Guide to Rishikesh, India: Yoga Capital of the world
Rishikesh has always been one of my favourite places in India. It’s a small town in north India, scenically located at the spot where the Ganga (Ganges) River spills out of the foothills of the Himalayas and begins her long journey across the plains of India to the Bay of Bengal.
Rishikesh reminds me of Canada. But with holy cows, om symbols and orange-robed sadhus. I love the combination of robust, pristine nature — fresh mountain air, sunrise over the peaks, a torrential river — and the signs and symbols of a sacred India town. Temple bells ring incessantly, incense wafts on the breeze and yogis are everywhere to be seen.
There is a feeling in Rishikesh unlike anywhere else. The vibe is both relaxed and reverent — and consequently attracts genuine Hindu devotees and gurus as well as western hippies and spiritual dilettantes.
While some may ascribe the increasing popularity of Rishikesh to the booming worldwide interest in yoga, in fact people have been gathering at this confluence of nature since the dawn of time to pray, meditate, chant and imbue the peaceful valley with eons of sacred energy. It’s a deceptively powerful place.
My favourite spot in Rishiskesh is at the quiet north end, where the sea-green river spills out of the mountains. White sand beaches line the banks, an occasional cow wanders by, and locals, yoga students and hippies gather in small groups to bathe in the chilly, fresh water of India’s most sacred river.
Just below is the first of two great pedestrian bridges that span the mighty river. Lakshman Jhula is the smaller bridge, but still it teems with foot traffic, scooters and monkeys. Cafes on both sides overlook the river and one of the most scenic spots in town. From here, Rishikesh wends its way along both banks of the river, at the bottom of a narrow valley. The east side is almost free of car traffic, and a walk from end to end takes about an hour, and passes sadhu huts, parks, and scores of small shops and stalls selling cotton clothes, gems, spiritual souvenirs, Hindu religious icons and snacks.
A peaceful vibe and fresh air
By the time you get to the other bridge, the big one, Ram Jhula, you are in the thick of the busiest part of Rishikesh. Sprawling ashrams, bustling restaurants, busy temples and statues depicting scenes from Hindu epics and the Bhagavad Gita abound.
It is at this end, near the huge Parmath Niketan ashram, where the nightly aarti (spiritual ritual) takes place at dusk on the ghats (steps), in front of a massive white statute of Shiva in meditation pose. It is an exciting event to take part in: pandits chant and wave oil lamps as the sun sets, and after dark everyone is invited to release small offerings — little “boats” made of flowers and leaves, containing a candle and incense stick — on the strong currents of the black river.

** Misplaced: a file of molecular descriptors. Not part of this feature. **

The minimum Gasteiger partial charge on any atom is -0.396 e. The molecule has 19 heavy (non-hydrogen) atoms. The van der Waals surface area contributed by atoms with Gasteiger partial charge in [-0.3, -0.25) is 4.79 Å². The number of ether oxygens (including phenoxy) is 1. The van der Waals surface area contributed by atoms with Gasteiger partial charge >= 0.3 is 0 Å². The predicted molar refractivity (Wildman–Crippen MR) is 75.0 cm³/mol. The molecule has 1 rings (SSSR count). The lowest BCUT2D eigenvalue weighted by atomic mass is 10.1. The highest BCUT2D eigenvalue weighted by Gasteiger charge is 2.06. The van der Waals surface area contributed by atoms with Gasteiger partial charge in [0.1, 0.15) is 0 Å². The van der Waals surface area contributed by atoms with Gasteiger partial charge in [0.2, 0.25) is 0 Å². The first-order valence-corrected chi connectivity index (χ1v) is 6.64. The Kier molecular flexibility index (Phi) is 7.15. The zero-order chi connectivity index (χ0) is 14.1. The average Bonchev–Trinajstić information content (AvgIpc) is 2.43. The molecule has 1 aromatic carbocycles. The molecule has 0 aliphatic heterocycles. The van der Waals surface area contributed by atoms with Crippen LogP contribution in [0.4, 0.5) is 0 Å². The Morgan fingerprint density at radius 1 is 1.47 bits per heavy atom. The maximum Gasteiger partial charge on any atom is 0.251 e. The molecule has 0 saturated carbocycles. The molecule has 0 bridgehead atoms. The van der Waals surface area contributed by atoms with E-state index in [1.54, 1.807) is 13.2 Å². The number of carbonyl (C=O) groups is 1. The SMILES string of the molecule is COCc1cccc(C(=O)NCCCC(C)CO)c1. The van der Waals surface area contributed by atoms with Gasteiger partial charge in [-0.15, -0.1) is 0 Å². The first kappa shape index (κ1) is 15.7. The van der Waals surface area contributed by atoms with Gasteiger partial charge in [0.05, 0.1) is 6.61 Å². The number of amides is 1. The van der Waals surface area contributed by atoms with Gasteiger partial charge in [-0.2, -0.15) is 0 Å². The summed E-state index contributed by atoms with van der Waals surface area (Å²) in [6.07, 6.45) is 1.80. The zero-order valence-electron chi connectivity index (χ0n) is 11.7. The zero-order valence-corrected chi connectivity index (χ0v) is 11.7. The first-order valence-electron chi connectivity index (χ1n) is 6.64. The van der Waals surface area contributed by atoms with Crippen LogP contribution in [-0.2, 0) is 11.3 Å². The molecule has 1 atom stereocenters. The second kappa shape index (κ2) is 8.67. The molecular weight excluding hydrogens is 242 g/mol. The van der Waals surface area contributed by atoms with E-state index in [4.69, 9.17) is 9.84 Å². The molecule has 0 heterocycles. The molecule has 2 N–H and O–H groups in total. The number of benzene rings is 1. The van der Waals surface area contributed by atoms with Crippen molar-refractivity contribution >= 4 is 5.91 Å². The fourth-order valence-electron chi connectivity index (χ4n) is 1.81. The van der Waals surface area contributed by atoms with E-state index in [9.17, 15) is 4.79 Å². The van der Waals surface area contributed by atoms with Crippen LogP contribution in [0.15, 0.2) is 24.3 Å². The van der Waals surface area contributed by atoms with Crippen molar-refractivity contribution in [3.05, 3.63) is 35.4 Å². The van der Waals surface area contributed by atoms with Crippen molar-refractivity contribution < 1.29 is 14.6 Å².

You can stay in an ashram and study yoga, or stay in a hotel or guesthouse and simply wander the town and the surrounding mountains, enjoying the peaceful vibe and fresh air. All of the food is vegetarian, as Rishikesh is a sacred city, and the shopping is surprisingly good. Best bets are flowing clothes, devotional music, semi-precious gemstone jewelry and books. There are also lots of options for healing treatments, such as Ayurvedic massage, and courses in everything from astrology to sitar.
Rishikesh is the kind of place that some people end up staying in for long stretches of time, and others return to again and again. And then there are those who really never leave, at least not in spirit.
I often think of Rishikesh, of the green river singing as it tumbles and surges through town; of the wind that howls from the abode of Shiva at dawn; of practising yoga in the morning and going for long, contented walks in the afternoon. I have many fond memories of Rishikesh, of friends and teachers and peaceful moments. It is one of those places I retreat to in my imagination when I need solace. Perhaps I have fully integrated Rishikesh, perhaps I never need to return. But I hope I do.
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